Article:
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History of Flight - THE FIRST ROCKETS

THE FIRST ROCKETS (Illustration) American History Famous Historical Events STEM Tragedies and Triumphs Famous People Aviation & Space Exploration

NASA provides this photograph, and this description, of Dr. Robert Goddard (a "Father of Rocketry"): "Robert H. Goddard, with the first successful liquid-fuel chemical rocket, launched 16 March 1926."

 

After Wilbur and Orville Wright's amazing breakthroughs, aviation technology - including the development of rockets, passenger planes, and supersonic experimental planes - moved quickly forward.

In 1919 Robert Goddard, an American rocket pioneer, imagined a rocket that could reach the moon. Goddard's dream was realized exactly fifty years later when an American spacecraft, sent into orbit by a huge rocket, reached the moon. But the half-century between Goddard's belief and Neil Armstrong's first steps on the moon was filled with many disappointments and failures, not just huge accomplishments.

One of Goddard's most important achievements was his belief that rockets had to be fueled with liquid, not solid (like gunpowder) fuel. After working on the concept for seventeen years, Goddard launched the first liquid fuel rocket on March 16, 1926.

Although primitive - the rocket was at the top where it received fuel from two lines connected to a fuel tank at the bottom - it was a stunning conceptual achievement as important to space travel as the Wright brothers' work was to aviation. The rocket traveled 152 feet - about thirty-two feet more than Orville Wright's first powered flight in 1903.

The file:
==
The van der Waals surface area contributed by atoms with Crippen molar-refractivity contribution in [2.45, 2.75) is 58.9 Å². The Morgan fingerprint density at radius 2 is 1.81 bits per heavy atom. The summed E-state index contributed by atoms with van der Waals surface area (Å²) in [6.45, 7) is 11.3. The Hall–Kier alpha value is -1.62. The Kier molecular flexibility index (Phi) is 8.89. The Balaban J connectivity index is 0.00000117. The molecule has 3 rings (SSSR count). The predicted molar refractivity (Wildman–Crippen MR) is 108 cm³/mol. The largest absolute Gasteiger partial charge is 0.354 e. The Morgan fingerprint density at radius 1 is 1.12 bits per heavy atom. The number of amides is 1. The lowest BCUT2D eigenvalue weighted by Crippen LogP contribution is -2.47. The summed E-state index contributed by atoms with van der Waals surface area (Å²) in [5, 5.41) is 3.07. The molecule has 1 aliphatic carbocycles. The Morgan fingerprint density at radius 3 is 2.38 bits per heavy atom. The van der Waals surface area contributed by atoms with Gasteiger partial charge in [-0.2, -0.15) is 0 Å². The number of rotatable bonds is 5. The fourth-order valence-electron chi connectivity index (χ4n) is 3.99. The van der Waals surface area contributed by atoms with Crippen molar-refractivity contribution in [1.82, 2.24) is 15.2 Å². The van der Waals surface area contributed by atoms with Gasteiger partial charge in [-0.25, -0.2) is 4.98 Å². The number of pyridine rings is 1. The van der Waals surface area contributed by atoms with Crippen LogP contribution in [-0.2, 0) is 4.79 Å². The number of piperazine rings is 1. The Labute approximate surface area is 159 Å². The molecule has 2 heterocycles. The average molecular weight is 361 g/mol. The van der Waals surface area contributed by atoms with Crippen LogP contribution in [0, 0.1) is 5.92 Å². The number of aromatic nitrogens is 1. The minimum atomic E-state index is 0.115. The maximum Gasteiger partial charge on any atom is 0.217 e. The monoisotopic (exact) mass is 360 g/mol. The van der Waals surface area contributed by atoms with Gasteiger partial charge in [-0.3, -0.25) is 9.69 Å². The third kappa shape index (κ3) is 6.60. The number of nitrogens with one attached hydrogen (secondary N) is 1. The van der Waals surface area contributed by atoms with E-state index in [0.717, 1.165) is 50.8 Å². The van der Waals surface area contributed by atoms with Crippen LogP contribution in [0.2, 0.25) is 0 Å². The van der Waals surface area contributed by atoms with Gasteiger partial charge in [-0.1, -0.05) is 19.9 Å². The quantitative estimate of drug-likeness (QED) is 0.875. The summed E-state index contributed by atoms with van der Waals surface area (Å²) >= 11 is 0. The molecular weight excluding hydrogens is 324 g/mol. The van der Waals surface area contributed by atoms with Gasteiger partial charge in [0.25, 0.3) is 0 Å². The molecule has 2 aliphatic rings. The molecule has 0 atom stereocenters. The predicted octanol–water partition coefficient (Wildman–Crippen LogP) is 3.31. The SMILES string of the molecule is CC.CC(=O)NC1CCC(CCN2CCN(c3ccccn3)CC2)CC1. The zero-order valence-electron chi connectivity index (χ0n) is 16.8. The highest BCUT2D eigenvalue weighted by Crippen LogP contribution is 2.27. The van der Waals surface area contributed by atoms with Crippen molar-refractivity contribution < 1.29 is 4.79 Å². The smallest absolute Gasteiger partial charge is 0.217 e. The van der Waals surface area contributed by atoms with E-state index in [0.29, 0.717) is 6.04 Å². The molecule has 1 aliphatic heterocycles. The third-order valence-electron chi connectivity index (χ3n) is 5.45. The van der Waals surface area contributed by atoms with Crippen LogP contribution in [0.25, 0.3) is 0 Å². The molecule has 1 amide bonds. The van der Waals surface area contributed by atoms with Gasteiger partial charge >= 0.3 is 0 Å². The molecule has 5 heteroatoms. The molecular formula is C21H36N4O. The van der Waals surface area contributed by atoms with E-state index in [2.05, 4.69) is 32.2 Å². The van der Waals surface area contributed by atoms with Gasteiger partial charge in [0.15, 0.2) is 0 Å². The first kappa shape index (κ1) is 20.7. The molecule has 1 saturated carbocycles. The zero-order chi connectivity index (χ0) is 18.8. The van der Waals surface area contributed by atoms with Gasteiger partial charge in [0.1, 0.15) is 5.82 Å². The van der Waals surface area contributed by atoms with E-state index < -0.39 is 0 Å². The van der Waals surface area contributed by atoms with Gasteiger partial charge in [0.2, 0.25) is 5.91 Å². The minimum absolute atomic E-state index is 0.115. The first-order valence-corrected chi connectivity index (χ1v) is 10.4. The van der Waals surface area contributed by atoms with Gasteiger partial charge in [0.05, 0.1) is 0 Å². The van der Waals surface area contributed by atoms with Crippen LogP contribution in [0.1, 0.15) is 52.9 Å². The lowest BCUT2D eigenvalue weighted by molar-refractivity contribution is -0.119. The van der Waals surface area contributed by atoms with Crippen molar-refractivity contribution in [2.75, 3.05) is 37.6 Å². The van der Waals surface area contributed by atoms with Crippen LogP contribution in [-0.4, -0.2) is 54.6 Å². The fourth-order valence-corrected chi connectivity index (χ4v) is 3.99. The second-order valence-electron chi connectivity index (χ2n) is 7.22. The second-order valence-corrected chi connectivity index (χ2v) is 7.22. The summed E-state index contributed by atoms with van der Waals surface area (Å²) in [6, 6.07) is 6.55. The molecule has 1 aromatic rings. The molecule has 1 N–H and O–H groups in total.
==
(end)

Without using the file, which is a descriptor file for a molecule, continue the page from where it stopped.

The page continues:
It was also Dr. Goddard who first envisioned that rockets require several stages. He received a patent, in 1914, for the concept that is an indispensable part of space travel today. The list of firsts created by this modest man is awe-inspiring. Some of his 214 patents still produce royalties for his estate.

But ... Goddard's work was not embraced in his own country. Ridiculed by the American press for thinking - and writing - that a rocket could go through the vacuum of space, his published work was read and admired the year after his death (in 1945) by Wernher von Braun.

Goddard, the pioneer had, in fact, anticipated the awesome power of von Braun's German A4 rocket (known to a stunned world as the mighty V-2). When von Braun's team launched the V-2 on October 3, 1942, it traveled 120 miles and landed on target.

As the first successful ballistic rocket, the V-2 is the ancestor of most rockets flown today. Looking back, one could make an argument that October 3, 1942 was the beginning of the space age. One could also make an argument it was the beginning of the age of mass destruction.

Popularly known as the V-2 - short for Vergeltungswaffe zwei (meaning "retaliation weapon 2") -  von Braun's A4 (its technical name was Aggregat-4) became a much-feared military weapon for the Nazis near the end of the war. Launched from Germany (or German-controlled territories), it killed and injured thousands of people and decimated towns in Belgium (especially Antwerp), the south of England (including London) and elsewhere (such as Paris).

As World War II was ending, the Allies launched "Operation Paperclip" - an effort to find von Braun and his team of brilliant scientists and engineers.  When the U.S. Army secretly worked with von Braun and his team - after they turned themselves over to the Americans - it was the best thing that could have happened to the U.S Space Program.

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Author: Carole D. Bos, J.D. 5124stories and lessons created

Original Release: Nov 01, 2002

Updated Last Revision: Feb 27, 2017


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"THE FIRST ROCKETS" AwesomeStories.com. Nov 01, 2002. Oct 22, 2017.
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